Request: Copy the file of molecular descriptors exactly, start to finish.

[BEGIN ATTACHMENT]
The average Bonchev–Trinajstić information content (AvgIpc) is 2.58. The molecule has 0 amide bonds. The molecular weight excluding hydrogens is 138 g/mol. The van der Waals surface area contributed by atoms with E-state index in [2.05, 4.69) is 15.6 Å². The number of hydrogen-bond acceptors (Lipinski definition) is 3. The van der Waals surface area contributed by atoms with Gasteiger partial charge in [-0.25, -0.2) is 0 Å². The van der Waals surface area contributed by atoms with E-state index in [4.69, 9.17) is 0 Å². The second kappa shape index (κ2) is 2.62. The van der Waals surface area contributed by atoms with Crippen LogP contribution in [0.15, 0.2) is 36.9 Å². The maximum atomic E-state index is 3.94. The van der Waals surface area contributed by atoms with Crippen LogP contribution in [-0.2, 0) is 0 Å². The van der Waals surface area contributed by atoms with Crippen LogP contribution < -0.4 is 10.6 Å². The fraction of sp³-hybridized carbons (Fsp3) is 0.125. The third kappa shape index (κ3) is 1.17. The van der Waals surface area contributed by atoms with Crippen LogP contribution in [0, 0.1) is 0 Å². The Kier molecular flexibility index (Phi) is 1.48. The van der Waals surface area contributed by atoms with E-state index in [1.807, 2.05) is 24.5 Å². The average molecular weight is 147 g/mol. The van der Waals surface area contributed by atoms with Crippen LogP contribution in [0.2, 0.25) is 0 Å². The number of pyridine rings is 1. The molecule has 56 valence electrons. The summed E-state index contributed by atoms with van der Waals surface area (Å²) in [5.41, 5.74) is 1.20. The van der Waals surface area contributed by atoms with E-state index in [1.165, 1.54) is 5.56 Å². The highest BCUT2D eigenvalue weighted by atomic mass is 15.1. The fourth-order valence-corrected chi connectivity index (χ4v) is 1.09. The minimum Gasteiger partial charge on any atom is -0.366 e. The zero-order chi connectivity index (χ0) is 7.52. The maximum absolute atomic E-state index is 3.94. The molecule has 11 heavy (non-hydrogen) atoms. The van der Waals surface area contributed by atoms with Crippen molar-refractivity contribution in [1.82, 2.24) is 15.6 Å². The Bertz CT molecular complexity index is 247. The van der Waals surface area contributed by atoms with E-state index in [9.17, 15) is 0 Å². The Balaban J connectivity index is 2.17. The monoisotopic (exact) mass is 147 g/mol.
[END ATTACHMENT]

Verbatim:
The average Bonchev–Trinajstić information content (AvgIpc) is 2.58. The molecule has 0 amide bonds. The molecular weight excluding hydrogens is 138 g/mol. The van der Waals surface area contributed by atoms with E-state index in [2.05, 4.69) is 15.6 Å². The number of hydrogen-bond acceptors (Lipinski definition) is 3. The van der Waals surface area contributed by atoms with Gasteiger partial charge in [-0.25, -0.2) is 0 Å². The van der Waals surface area contributed by atoms with E-state index in [4.69, 9.17) is 0 Å². The second kappa shape index (κ2) is 2.62. The van der Waals surface area contributed by atoms with Crippen LogP contribution in [0.15, 0.2) is 36.9 Å². The maximum atomic E-state index is 3.94. The van der Waals surface area contributed by atoms with Crippen LogP contribution in [-0.2, 0) is 0 Å². The van der Waals surface area contributed by atoms with Crippen LogP contribution < -0.4 is 10.6 Å². The fraction of sp³-hybridized carbons (Fsp3) is 0.125. The third kappa shape index (κ3) is 1.17. The van der Waals surface area contributed by atoms with Crippen LogP contribution in [0, 0.1) is 0 Å². The Kier molecular flexibility index (Phi) is 1.48. The van der Waals surface area contributed by atoms with E-state index in [1.807, 2.05) is 24.5 Å². The average molecular weight is 147 g/mol. The van der Waals surface area contributed by atoms with Crippen LogP contribution in [0.2, 0.25) is 0 Å². The number of pyridine rings is 1. The molecule has 56 valence electrons. The summed E-state index contributed by atoms with van der Waals surface area (Å²) in [5.41, 5.74) is 1.20. The van der Waals surface area contributed by atoms with E-state index in [1.165, 1.54) is 5.56 Å². The highest BCUT2D eigenvalue weighted by atomic mass is 15.1. The fourth-order valence-corrected chi connectivity index (χ4v) is 1.09. The minimum Gasteiger partial charge on any atom is -0.366 e. The zero-order chi connectivity index (χ0) is 7.52. The maximum absolute atomic E-state index is 3.94. The molecule has 11 heavy (non-hydrogen) atoms. The van der Waals surface area contributed by atoms with Crippen molar-refractivity contribution in [1.82, 2.24) is 15.6 Å². The Bertz CT molecular complexity index is 247. The van der Waals surface area contributed by atoms with E-state index in [9.17, 15) is 0 Å². The Balaban J connectivity index is 2.17. The monoisotopic (exact) mass is 147 g/mol.